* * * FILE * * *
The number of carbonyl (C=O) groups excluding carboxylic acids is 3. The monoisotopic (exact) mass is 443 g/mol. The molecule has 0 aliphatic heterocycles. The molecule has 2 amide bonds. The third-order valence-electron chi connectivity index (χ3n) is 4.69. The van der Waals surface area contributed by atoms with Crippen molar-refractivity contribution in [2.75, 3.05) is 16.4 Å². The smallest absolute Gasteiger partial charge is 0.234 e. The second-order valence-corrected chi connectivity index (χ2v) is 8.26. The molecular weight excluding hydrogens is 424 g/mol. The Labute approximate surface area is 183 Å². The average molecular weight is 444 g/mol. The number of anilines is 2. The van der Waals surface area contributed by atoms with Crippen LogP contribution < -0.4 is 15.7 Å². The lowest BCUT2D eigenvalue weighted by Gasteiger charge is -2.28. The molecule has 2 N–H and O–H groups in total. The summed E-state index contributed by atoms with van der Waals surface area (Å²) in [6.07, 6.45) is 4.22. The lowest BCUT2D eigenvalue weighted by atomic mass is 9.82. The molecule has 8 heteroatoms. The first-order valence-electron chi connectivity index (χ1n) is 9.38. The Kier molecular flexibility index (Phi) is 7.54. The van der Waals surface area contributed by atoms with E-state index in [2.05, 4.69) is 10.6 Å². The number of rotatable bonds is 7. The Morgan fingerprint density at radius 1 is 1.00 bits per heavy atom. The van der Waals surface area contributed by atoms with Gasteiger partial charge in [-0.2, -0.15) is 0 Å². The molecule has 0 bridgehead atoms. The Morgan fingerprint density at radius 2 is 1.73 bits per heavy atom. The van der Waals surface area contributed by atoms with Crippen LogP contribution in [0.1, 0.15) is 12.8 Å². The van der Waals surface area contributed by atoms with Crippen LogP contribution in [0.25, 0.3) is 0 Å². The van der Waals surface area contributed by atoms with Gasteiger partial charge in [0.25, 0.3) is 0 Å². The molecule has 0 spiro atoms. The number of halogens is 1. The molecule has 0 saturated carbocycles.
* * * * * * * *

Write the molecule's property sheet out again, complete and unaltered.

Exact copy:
The number of carbonyl (C=O) groups excluding carboxylic acids is 3. The monoisotopic (exact) mass is 443 g/mol. The molecule has 0 aliphatic heterocycles. The molecule has 2 amide bonds. The third-order valence-electron chi connectivity index (χ3n) is 4.69. The van der Waals surface area contributed by atoms with Crippen molar-refractivity contribution in [2.75, 3.05) is 16.4 Å². The smallest absolute Gasteiger partial charge is 0.234 e. The second-order valence-corrected chi connectivity index (χ2v) is 8.26. The molecular weight excluding hydrogens is 424 g/mol. The Labute approximate surface area is 183 Å². The average molecular weight is 444 g/mol. The number of anilines is 2. The van der Waals surface area contributed by atoms with Crippen LogP contribution < -0.4 is 15.7 Å². The lowest BCUT2D eigenvalue weighted by Gasteiger charge is -2.28. The molecule has 2 N–H and O–H groups in total. The summed E-state index contributed by atoms with van der Waals surface area (Å²) in [6.07, 6.45) is 4.22. The lowest BCUT2D eigenvalue weighted by atomic mass is 9.82. The molecule has 8 heteroatoms. The first-order valence-electron chi connectivity index (χ1n) is 9.38. The Kier molecular flexibility index (Phi) is 7.54. The van der Waals surface area contributed by atoms with E-state index in [2.05, 4.69) is 10.6 Å². The number of rotatable bonds is 7. The Morgan fingerprint density at radius 1 is 1.00 bits per heavy atom. The van der Waals surface area contributed by atoms with Gasteiger partial charge in [-0.2, -0.15) is 0 Å². The molecule has 0 bridgehead atoms. The Morgan fingerprint density at radius 2 is 1.73 bits per heavy atom. The van der Waals surface area contributed by atoms with Crippen LogP contribution in [0.1, 0.15) is 12.8 Å². The van der Waals surface area contributed by atoms with Crippen LogP contribution in [0.25, 0.3) is 0 Å². The van der Waals surface area contributed by atoms with Gasteiger partial charge in [0.25, 0.3) is 0 Å². The molecule has 0 spiro atoms. The number of halogens is 1. The molecule has 0 saturated carbocycles.